9.5 tips on doing business in Scandinavia

1. Do not underestimate cultural differences: Be prepared for a very direct approach. Scandinavians say what they think a little more openly than the British. While Scandinavians speak English to a fairly high level, more complex English terminology or legal terms may be misunderstood or misinterpreted, so attend important meetings with someone who has good command of the native tongue.

2. Scandinavia is highly taxed zone: While basic rate corporation tax on company income and gains is comparable to the UK, personal income tax can be as high as 60 per cent. Take advantage of tax breaks and other incentives, and always consider where gains or losses will be crystallised.

3. There are important differences in the legal system: The main difference to grasp is that the civil code system is adopted in Scandinavia, meaning a greater number of laws are set out in the statutory codes rather than in the UK where we rely on a very real combination of common law, statue and equity. Contractual documents are therefore shorter and “speak” to the civil code by reference. Local commercial courts are very important, as they will hear any dispute that arises and have quite far reaching powers on interpretation. Local government laws, particularly on environment and tax, can differ considerably across the region, so good local advice is essential.

4. Employee protection is high on the agenda: There is a strong social democratic political backdrop to Denmark and Sweden. A particular area of concern for UK companies is restrictive covenants placed on key employees. These are used frequently in the UK to ensure a company is protected by requiring key employees not to compete with the business once they leave. In Scandinavia, on the other hand, it is typical that the employer has to pay at least half the employee’s salary during the restricted period.

5. Business set-up costs and timescales are different: People often forget that there are minimum capital requirements needed to set up a company in Scandinavia. Unlike the UK where a private limited company can be set up for £1, minimum capital requirements in Scandinavia range from around £800 to £50,000. Care and advice should be taken when setting up the trading operation, and the capital requirement and statutory rules on formation need to be correctly dealt with and filed. Setting up bank accounts can be time consuming. The need to comply with money laundering regulations and anti-terrorist legislation can also be very protracted.

6. Be aware of different intellectual property rights: Scandinavia has a highly developed registration system for intellectual property that deals with trade and service marks, copyright and patents. Copyright has a very wide catchment in the UK covering all literary, musical and artistic works. The Scandinavian definition is not as broad and is more dependent on “registration” for copyright protection to take effect. In Denmark there is a separate category of protection for new inventions that will enable some form of limited protection without the need for a full-blown formal patent. While there is no common law equivalent of “passing-off” the relevant trades acts in each jurisdiction provide similar protections to safeguard against the appropriation of ideas, trade secrets or confidential trade knowledge.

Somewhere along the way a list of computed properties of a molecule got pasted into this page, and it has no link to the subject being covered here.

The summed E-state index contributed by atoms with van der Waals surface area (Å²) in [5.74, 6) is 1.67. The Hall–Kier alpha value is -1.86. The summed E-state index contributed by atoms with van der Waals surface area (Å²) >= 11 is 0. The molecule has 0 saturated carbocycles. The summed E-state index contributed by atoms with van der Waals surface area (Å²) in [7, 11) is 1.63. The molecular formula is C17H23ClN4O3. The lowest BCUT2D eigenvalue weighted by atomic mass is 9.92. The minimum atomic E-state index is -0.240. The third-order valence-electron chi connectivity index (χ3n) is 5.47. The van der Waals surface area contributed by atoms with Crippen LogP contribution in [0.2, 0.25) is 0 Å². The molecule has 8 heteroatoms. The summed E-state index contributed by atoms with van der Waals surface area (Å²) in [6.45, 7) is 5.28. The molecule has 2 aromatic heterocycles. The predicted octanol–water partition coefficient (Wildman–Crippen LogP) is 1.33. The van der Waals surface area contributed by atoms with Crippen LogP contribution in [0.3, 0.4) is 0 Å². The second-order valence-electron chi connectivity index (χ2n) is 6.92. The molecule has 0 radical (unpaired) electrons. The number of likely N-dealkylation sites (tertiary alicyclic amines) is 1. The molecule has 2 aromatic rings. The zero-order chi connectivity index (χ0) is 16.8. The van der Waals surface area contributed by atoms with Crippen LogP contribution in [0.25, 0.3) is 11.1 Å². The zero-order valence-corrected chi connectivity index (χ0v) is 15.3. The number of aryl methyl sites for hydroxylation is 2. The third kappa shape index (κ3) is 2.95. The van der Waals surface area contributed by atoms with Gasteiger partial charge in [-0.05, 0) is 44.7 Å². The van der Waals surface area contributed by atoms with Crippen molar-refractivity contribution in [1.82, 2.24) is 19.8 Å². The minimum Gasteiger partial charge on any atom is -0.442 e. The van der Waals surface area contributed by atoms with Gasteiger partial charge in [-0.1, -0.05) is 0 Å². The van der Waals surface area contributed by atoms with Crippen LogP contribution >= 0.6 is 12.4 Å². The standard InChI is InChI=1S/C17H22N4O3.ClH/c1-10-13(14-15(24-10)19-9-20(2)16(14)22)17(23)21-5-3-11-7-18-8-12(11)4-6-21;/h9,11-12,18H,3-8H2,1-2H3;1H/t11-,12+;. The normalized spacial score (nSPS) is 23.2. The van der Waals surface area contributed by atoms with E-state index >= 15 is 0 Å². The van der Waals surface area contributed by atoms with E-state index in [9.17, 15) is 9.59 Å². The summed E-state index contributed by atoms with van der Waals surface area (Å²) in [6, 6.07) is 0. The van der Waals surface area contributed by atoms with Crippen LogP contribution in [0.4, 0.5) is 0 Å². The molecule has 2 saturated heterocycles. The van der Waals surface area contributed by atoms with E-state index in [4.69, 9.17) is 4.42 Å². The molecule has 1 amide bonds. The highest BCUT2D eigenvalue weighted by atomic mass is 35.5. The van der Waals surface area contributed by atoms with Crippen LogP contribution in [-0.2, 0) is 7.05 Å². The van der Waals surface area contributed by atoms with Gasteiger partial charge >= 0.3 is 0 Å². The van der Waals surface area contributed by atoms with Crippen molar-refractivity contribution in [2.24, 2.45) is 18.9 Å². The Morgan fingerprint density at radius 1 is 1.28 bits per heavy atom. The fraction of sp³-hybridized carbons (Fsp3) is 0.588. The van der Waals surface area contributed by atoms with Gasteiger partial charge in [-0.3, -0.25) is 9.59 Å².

7. Buying property means taking over an existing mortgage: It is common for the mortgage or loan on a property to transfer to the new owner as part of the transaction, so the new owner simply takes over the loan instead of applying for a new mortgage. Also, the purchase contract is signed very early on in the process, conditional on the investigation of the property title. This contrasts starkly with the UK where the contract is signed following all investigation.

8. Currency movements can affect you: We advise clients to consider at length the impact of currency movements on the contracts they are entering into in the Scandinavian region. Where appropriate, we advise on currency hedging agreements to mitigate currency rate fluctuations and provide for downside protection in the contract to protect you legally in Scandinavia.

9. Seller beware: Unlike the UK where the onus is generally “buyer beware”, in Scandinavia there’s more inbuilt protections in the legislation that protect the buyer. Great care should be taken with the sale or exit of assets in Scandinavia, as there are likely to be greater obligations placed on the seller in terms of legal responsibility for the asset you are selling.

One last tip: don’t go speeding when you drive. Fines tend to be based as a percentage of your annual income rather than a fixed fine. That could be an expensive dash back from the office party!

Paul Corren is managing partner at Anglo-Scandinavian law practice Corren Troen.

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